I’ve used this point before but remains as true now as when Styne & Sondheim’s musical, Gypsy, debuted 60 years ago: You Gotta Get A Gimmick. In this particular case, the gimmick is a game that can be played in the dark. It’s not a completely unique gimmick, but the list of games that use it is exceptionally short. (I can only think of one off the top of my head, which was also created in Quebec interestingly enough)
One of the nice things about Galaxies, is that you don’t HAVE to play in the dark. You can, and doing so drastically improves both the theme and the experience, but it’s not required. Gameplay is fairly simple, a player can either draft marbles (Stars) and place them in rows (Constellations) on the center tray (The Multiverse) or they can take (Harvest) a row of marble and place them on their own tray (Reactor). The game ends when any player manages to fill all the spaces in their tray. Once you get the hang of the base game, you can add in additional hidden objectives, or completely change how the game is played by adding in different expansion sets.
The central hub of the game is The Multiverse tray. Beyond being central to gameplay, it’s also the power hub of the game. Pop in a 9-volt battery (not included, due to shipping laws) and the base glows, and light shines up through the holes that Stars get placed in allowing them to glow as well. Each player’s reactor tray plugs into The Multiverse and draws power from it, meaning you only need the one battery, and light up in the same way. Between The Multiverse and Reactors, there is enough light for most people to easily see the other players around the table, to see the marbles player drafts, and to read the objective cards if you’re using them.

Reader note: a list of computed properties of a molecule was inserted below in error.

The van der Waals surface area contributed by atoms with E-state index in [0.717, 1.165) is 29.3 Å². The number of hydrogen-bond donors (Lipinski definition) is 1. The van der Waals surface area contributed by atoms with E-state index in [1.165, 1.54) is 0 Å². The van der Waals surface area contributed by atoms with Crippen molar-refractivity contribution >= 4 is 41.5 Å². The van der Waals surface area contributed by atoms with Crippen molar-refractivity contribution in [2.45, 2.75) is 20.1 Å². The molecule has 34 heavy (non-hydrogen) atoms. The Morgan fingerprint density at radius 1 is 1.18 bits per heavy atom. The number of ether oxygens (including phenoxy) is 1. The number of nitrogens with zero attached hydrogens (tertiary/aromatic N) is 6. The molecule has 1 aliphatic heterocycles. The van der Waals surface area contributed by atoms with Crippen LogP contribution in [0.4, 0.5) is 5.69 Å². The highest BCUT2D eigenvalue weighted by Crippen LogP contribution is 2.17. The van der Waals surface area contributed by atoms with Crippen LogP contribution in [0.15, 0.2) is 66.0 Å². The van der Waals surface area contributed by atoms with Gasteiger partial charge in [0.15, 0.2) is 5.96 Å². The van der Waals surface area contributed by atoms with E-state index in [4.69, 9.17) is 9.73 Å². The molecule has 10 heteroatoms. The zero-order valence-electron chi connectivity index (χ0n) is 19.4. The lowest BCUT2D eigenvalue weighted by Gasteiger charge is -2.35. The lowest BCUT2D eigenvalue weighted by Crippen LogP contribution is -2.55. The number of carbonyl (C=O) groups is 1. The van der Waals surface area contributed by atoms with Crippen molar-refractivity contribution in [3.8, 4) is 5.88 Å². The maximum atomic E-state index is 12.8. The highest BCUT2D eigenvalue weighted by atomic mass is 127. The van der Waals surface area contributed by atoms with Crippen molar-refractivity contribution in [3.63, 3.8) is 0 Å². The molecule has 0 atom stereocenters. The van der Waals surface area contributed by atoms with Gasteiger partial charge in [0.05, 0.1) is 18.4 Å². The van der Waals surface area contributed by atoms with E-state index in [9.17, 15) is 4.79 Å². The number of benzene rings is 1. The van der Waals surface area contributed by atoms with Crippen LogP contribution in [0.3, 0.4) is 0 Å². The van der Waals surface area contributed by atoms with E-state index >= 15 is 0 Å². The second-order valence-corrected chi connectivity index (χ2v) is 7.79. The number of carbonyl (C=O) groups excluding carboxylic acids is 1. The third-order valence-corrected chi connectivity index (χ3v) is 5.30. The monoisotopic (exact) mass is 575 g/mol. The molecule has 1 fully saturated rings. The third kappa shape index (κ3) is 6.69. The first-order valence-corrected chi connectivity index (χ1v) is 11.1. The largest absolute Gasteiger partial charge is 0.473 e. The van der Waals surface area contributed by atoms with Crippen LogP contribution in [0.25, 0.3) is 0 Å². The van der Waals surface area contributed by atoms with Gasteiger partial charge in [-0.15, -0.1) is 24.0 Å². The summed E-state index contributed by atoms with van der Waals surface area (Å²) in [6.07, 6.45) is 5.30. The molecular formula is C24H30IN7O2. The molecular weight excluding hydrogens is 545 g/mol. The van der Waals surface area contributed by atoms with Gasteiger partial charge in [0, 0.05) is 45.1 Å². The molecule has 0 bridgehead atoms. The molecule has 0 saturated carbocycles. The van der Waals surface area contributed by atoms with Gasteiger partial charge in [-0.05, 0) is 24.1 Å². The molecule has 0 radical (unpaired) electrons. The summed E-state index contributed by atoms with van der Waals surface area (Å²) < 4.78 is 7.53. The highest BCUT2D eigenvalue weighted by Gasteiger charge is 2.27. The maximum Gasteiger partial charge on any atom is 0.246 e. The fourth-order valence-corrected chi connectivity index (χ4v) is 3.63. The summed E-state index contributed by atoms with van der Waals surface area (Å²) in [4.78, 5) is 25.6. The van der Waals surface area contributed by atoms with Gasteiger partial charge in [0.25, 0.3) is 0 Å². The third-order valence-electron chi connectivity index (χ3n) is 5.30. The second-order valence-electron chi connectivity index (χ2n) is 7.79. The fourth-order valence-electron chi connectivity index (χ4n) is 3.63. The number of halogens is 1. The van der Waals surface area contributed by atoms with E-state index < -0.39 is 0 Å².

I don’t know what the box is like, and I wouldn’t trust playing this in the rain, but it really seems to be an ideal camping game. When it hits shelves next summer, I’m tempted to go camping just to play it out there.
Pledge levels start at $49 (CAD) for the core game. $89 adds four expansions to the game. $119 gets the Odyssey Edition, which contains the four expansions, the 5th player “Black Hole” expansion, some other upgraded components, and a new Campaign Mode that takes the normal 15-20 minute play time and boosts it up to around 120 mins.
Shipping is not particularly cheap, but they have detailed estimates and Sphere Games is covering part of the shipping themselves. In addition they have a regional stretch goal for backers in Australia and New Zeland to drastically reduce that shipping if there are enough backers.
The gameplay looks solid and Sphere Games’ last offering, Mini Divercity, is still a family favourite around my household. I’m not going lie, as solid as this game looks, I like the gimmick.